School of Geographical Sciences and Urban Planning, Arizona State University, Tempe, AZ 85281, USA.

Looking out

1440 whose clandestine operations seed fear and corruption (2, 3). Fishers get pulled into the drug trade, as they can make small fortunes selling supplies to traffickers, working directly with them, or by hunting the “white lobster”—bales of cocaine cast adrift by traffickers dumping evidence when capture is imminent (2–4). Drug traffickers also invest heavily in fishing fleets to help hide their operations, a narco-capitalization that could facilitate overfishing of high-value species such as shrimp or lobster (4–7). Money laundering also endangers coastal ecosystems through the development of often unregulated projects (e.g., building hotels) (8). The effect of these illegal activities on fisheries and coastal management is unquantified. As we study how “drug policy is conservation policy,” let’s not forget the coast.

*Corresponding author. E-mail: [email protected]

References 1. E. L. Olson, D. A. Shirk, A. Selee, “Shared responsibility: U.S.-Mexico policy options for confronting organized crime” (Woodrow Wilson International Center for Scholars, Washington, DC, 2011). 2. J. McDermott, “Bluefields: Nicaragua’s cocaine hub” (Insight Crime, Medellin, Colombia, 2012). 3. L. Ramirez, “Narco-islands: The Honduras-Belize tourist bridge” (Insight Crime, Medellin, Colombia, 2013). 4. I. Monnereau, thesis, University of Amsterdam (2012). 5. R. C. Archibold, D. Cave, “Drug wards push deeper into Central America,” New York Times, 24 March 2011, p. A1. 6. R. Downs, “The trickle-down economics of Nicaragua’s drug trade,” Vice (29 August 2013). 7. United Nations Office on Drugs and Crime, “Transnational organized crime in the fishing industry” (United Nations, Vienna, 2011). 8. R. Duffy, Third World Quart. 21, 549 (2000).

Letters to the Editor Letters (~300 words) discuss material published in Science in the past 3 months or matters of general interest. Letters are not acknowledged upon receipt. Whether published in full or in part, Letters are subject to editing for clarity and space. Letters submitted, published, or posted elsewhere, in print or online, will be disqualified. To submit a Letter, go to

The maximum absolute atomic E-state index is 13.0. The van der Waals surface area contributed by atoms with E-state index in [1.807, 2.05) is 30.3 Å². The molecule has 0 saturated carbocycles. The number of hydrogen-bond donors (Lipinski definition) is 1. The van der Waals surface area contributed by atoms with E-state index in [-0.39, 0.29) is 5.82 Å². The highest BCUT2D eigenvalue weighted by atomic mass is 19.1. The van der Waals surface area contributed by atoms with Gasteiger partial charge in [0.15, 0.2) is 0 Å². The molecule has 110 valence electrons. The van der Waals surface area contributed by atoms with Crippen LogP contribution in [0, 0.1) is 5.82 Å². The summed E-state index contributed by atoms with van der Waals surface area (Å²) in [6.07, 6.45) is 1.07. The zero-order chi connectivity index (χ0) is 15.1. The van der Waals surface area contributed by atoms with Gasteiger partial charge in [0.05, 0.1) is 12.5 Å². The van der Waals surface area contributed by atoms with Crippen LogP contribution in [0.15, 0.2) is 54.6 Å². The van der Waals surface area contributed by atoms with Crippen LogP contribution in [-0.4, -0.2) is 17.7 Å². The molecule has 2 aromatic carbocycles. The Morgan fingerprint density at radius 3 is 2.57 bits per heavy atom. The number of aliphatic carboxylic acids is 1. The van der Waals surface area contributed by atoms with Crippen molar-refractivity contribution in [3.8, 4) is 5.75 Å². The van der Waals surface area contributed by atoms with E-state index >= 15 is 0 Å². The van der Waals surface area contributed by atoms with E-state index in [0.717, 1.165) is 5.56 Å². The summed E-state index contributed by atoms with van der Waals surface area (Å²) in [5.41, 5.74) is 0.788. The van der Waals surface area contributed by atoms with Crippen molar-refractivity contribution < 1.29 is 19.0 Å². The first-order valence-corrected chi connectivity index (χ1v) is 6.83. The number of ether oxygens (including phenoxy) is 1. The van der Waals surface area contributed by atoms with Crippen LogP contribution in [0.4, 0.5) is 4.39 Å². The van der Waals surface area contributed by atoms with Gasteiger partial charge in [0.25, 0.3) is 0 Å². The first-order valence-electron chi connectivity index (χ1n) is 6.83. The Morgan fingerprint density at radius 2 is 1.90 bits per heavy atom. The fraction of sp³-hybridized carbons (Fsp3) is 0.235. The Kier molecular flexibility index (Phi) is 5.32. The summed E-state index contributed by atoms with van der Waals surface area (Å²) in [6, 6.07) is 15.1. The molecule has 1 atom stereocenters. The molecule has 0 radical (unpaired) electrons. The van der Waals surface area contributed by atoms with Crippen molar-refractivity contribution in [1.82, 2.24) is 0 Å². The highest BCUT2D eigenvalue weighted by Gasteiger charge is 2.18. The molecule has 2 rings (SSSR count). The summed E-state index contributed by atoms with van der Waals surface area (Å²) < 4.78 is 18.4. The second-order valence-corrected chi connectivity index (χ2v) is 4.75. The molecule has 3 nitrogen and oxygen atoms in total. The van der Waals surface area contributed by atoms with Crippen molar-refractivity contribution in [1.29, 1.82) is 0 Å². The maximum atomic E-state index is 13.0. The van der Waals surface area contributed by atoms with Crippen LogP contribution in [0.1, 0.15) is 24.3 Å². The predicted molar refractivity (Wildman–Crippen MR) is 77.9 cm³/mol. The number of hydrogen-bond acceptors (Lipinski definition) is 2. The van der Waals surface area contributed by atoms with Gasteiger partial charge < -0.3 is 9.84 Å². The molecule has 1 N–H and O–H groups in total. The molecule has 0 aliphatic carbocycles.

but the inability of our political system to make sensible policy in this domain leaves few alternatives. The idea that the Obama administration can use the Keystone pipeline to get the Canadian government to behave more responsibly is a delusion. There can be no responsible development of the tar sands…. —Roger Albin

theBUZZ Keystone XL In her 21 February Editorial, “Keystone XL” (p. 815), Marcia McNutt endorses the Keystone pipeline, provided that the Canadians reduce greenhouse gas emissions (GHGs) from the extraction and production process, that a tax is imposed on the pipeline to make fossil fuels more expensive and support renewable energy, and that a successful review of the pipeline’s environmental impact statement is completed. Many readers responded to her proposal. Excerpts from those comments are below. See all comments at science.1251932.

…If readers of Science want to advocate conditions for allowing the pipeline to move forward, I suggest the following: Enact a carbon price that rises year-by-year to reach $50 or more per ton of carbon by 2030. Make it clear to investors that the carbon price will have to be paid for all the oil that moves through any pipeline, and that the pipelines must meet other criteria for environmental protection. Then let the market do what it will. But so long as we give fossil energy extractors a free pass to dump GHGs into the atmosphere with no constraint, we should hold the line on projects such as the XL Pipeline. —Neil Leary

A selection of your thoughts: …I think one of the key impacts of development of the Canadian tar sands that goes uncovered in the American media is on the lives, culture, and land of indigenous First Peoples in Canada …. [We] need to curtail tar sands development by whatever means the United States can marshal: economic, legal, diplomatic/political, environmental, and moral. —Josh Foster Poor argument. If this pipeline wasn’t important to the further development of the tar sands, it’s unlikely that the Canadian government would be putting so much effort into lobbying for the pipeline. …There should be better ways of mitigating climate change than blocking this pipeline,

…I have yet to read how any of the opponents of the Keystone pipeline explain how eliminating it will have any impact at all on a bad Canadian decision and why the pipeline is worse than the methods that will be used to transport it–i.e., rail and truck. Perhaps canceling the pipeline might be some sort of object lesson, but this seems to me to be more in the feelgood category than a constructive one. —Peter Geiser Peter,… The symbolism of what we do can have profound impacts unrelated to the magnitude or even the direction of our actions. I’m particularly concerned if the symbolic consequence of our actions tips the balance unfavorably in other nations on the brink of making critical climate change decisions. —Fred Moolten SCIENCE VOL 343 Published by AAAS

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Drug trafficking's effects on coastal ecosystems.